Buddhistdoor View: Let Water Flow Naturally—Cultivating Acceptance and Reducing Prejudice
Last week, India’s Supreme Court decriminalized gay and lesbian relationships. The court ruled that section 377, a colonial-era law that forbade certain forms of sexual intercourse that disproportionately applied to gay and lesbian relationships, was not within the constitution’s purview. “Criminalizing carnal intercourse is irrational, arbitrary, and manifestly unconstitutional,” said outgoing chief justice Dipak Misra. (BBC News) Activists across India celebrated the move, hailing it as a potential step toward further legislative and cultural milestones that would help Indian society grow more accepting and less prejudiced.
We should distinguish between the inner cultivation of a broader attitude of non-judgment and acceptance, and political and social projects that seek to enforce an egalitarian vision of society. What is considered “acceptable” or “mainstream” and what is “taboo” or “off-limits” varies according to social context. There are even different contexts co-existing in the same region, culture, or time period. For example, the Indian law in question was a colonial-era law. Anti-gay laws never existed in what was before then a complex confederation of dominions held together by the Mughal empire (this is not to say that the Mughals were pro-gay marriage). However, since the 1960s, British society has become far more liberal, and in 2013 the Cameron-Clegg coalition government legalized same-sex marriage and posthumously pardoned codebreaker and computing pioneer Alan Turing (1912-54). Five years later, India would demonstrate that also in India there is a (cultural) appetite for such a legislative pushback against the more socially conservative strains of the BJP’s Hindutva ideology.
It is not clear whether it is shifting societal attitudes that influence legislation, or whether it is an act of legislation that starts to move mindsets toward a more progressive direction. While the courts indeed provide a check against the bigoted impulses of the majority, it is education in the attitudes of tolerance and open-mindedness can help shape societal attitudes toward minorities in a positive direction. Enlightenment-influenced ideals of natural rights, which have also inspired progressive visions of religion such as engaged Buddhism or liberation theology, come into conflict with traditionalist or conservative notions of natural law, which according to influential conservative thinkers such as Edmund Burke (1729–97), have resulted from a transmission between past generations and the present (and as such should be preserved rather than uprooted).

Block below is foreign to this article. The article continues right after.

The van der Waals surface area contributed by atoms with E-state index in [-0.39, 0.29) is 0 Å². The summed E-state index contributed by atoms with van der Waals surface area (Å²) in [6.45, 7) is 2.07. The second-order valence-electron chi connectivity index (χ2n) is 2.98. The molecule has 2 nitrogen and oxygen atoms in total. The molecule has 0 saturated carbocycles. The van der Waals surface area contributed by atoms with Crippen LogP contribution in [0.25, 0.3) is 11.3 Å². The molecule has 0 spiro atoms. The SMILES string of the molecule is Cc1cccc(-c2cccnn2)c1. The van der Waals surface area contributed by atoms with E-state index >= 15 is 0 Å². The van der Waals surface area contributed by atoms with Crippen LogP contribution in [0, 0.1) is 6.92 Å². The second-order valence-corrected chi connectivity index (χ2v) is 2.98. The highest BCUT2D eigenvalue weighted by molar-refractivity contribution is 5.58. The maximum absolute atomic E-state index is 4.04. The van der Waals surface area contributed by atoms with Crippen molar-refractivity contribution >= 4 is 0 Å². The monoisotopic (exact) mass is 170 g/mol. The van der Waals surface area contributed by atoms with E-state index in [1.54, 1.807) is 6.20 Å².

Very often natural law has theological presuppositions, and this is perhaps similar to the cultural dominance of caste (which is commonly associated with Hindu thought but dates back to the millennia-old Manusmriti) in contemporary India. For better or for worse, caste has proven its longevity as a system that has shaped the social order of Indian civilization for a thousand years. The fact that today it is constitutionally illegal to discriminate on the basis of caste, and yet so much of Indian society continues to revolve around its regulating functions and biases, is indicative that proponents of legislating equality and those of natural law must ideally accommodate and compromise with each other should there be any change in the status quo.